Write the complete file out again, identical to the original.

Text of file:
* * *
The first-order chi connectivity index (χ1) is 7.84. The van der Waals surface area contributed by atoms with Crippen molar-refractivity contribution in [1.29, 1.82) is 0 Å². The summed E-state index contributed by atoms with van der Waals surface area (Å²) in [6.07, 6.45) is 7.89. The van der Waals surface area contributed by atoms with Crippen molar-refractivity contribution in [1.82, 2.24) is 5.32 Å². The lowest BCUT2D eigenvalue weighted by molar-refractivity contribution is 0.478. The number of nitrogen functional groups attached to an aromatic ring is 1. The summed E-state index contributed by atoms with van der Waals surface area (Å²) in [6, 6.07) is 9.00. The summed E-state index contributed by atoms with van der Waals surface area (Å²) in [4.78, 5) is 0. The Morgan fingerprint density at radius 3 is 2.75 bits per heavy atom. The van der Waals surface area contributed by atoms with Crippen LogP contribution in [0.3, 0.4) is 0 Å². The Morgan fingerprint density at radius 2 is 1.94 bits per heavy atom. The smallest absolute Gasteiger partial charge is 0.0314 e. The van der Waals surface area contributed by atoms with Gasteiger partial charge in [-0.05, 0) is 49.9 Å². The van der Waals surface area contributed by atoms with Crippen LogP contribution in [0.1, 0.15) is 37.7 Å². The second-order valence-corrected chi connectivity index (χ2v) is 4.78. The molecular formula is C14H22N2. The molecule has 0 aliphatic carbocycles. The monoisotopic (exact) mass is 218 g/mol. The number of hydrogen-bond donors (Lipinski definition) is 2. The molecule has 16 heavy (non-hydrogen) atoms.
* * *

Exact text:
The first-order chi connectivity index (χ1) is 7.84. The van der Waals surface area contributed by atoms with Crippen molar-refractivity contribution in [1.29, 1.82) is 0 Å². The summed E-state index contributed by atoms with van der Waals surface area (Å²) in [6.07, 6.45) is 7.89. The van der Waals surface area contributed by atoms with Crippen molar-refractivity contribution in [1.82, 2.24) is 5.32 Å². The lowest BCUT2D eigenvalue weighted by molar-refractivity contribution is 0.478. The number of nitrogen functional groups attached to an aromatic ring is 1. The summed E-state index contributed by atoms with van der Waals surface area (Å²) in [6, 6.07) is 9.00. The summed E-state index contributed by atoms with van der Waals surface area (Å²) in [4.78, 5) is 0. The Morgan fingerprint density at radius 3 is 2.75 bits per heavy atom. The van der Waals surface area contributed by atoms with Crippen LogP contribution in [0.3, 0.4) is 0 Å². The Morgan fingerprint density at radius 2 is 1.94 bits per heavy atom. The smallest absolute Gasteiger partial charge is 0.0314 e. The van der Waals surface area contributed by atoms with Gasteiger partial charge in [-0.05, 0) is 49.9 Å². The van der Waals surface area contributed by atoms with Crippen LogP contribution in [0.1, 0.15) is 37.7 Å². The second-order valence-corrected chi connectivity index (χ2v) is 4.78. The molecular formula is C14H22N2. The molecule has 0 aliphatic carbocycles. The monoisotopic (exact) mass is 218 g/mol. The number of hydrogen-bond donors (Lipinski definition) is 2. The molecule has 16 heavy (non-hydrogen) atoms.